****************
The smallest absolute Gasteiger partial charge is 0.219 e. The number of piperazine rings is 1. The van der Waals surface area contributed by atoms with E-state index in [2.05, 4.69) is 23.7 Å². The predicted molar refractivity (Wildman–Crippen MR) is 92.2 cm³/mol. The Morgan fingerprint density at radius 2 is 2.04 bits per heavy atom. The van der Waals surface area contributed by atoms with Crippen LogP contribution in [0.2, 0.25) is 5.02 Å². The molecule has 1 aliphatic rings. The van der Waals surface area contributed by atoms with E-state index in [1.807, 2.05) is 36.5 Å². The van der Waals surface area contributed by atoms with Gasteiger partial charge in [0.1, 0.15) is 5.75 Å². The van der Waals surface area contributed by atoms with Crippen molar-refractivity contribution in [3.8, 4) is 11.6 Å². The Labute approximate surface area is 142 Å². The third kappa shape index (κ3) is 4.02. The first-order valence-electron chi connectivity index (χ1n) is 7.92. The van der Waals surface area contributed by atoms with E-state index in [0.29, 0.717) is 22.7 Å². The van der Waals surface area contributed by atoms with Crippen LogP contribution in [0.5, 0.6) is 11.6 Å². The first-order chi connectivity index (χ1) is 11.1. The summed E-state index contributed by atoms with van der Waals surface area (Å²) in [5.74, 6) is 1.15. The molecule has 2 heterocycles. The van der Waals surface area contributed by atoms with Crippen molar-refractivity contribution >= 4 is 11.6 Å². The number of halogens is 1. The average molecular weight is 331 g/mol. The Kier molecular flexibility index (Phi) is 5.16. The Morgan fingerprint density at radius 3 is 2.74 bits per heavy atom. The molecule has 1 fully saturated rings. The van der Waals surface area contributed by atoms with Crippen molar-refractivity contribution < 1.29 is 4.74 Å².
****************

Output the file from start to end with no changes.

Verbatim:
The smallest absolute Gasteiger partial charge is 0.219 e. The number of piperazine rings is 1. The van der Waals surface area contributed by atoms with E-state index in [2.05, 4.69) is 23.7 Å². The predicted molar refractivity (Wildman–Crippen MR) is 92.2 cm³/mol. The Morgan fingerprint density at radius 2 is 2.04 bits per heavy atom. The van der Waals surface area contributed by atoms with Crippen LogP contribution in [0.2, 0.25) is 5.02 Å². The molecule has 1 aliphatic rings. The van der Waals surface area contributed by atoms with E-state index in [1.807, 2.05) is 36.5 Å². The van der Waals surface area contributed by atoms with Gasteiger partial charge in [0.1, 0.15) is 5.75 Å². The van der Waals surface area contributed by atoms with Crippen molar-refractivity contribution in [3.8, 4) is 11.6 Å². The Labute approximate surface area is 142 Å². The third kappa shape index (κ3) is 4.02. The first-order valence-electron chi connectivity index (χ1n) is 7.92. The van der Waals surface area contributed by atoms with E-state index in [0.29, 0.717) is 22.7 Å². The van der Waals surface area contributed by atoms with Crippen LogP contribution in [0.5, 0.6) is 11.6 Å². The first-order chi connectivity index (χ1) is 11.1. The summed E-state index contributed by atoms with van der Waals surface area (Å²) in [5.74, 6) is 1.15. The molecule has 2 heterocycles. The van der Waals surface area contributed by atoms with Crippen molar-refractivity contribution >= 4 is 11.6 Å². The number of halogens is 1. The average molecular weight is 331 g/mol. The Kier molecular flexibility index (Phi) is 5.16. The Morgan fingerprint density at radius 3 is 2.74 bits per heavy atom. The molecule has 1 fully saturated rings. The van der Waals surface area contributed by atoms with Crippen molar-refractivity contribution < 1.29 is 4.74 Å².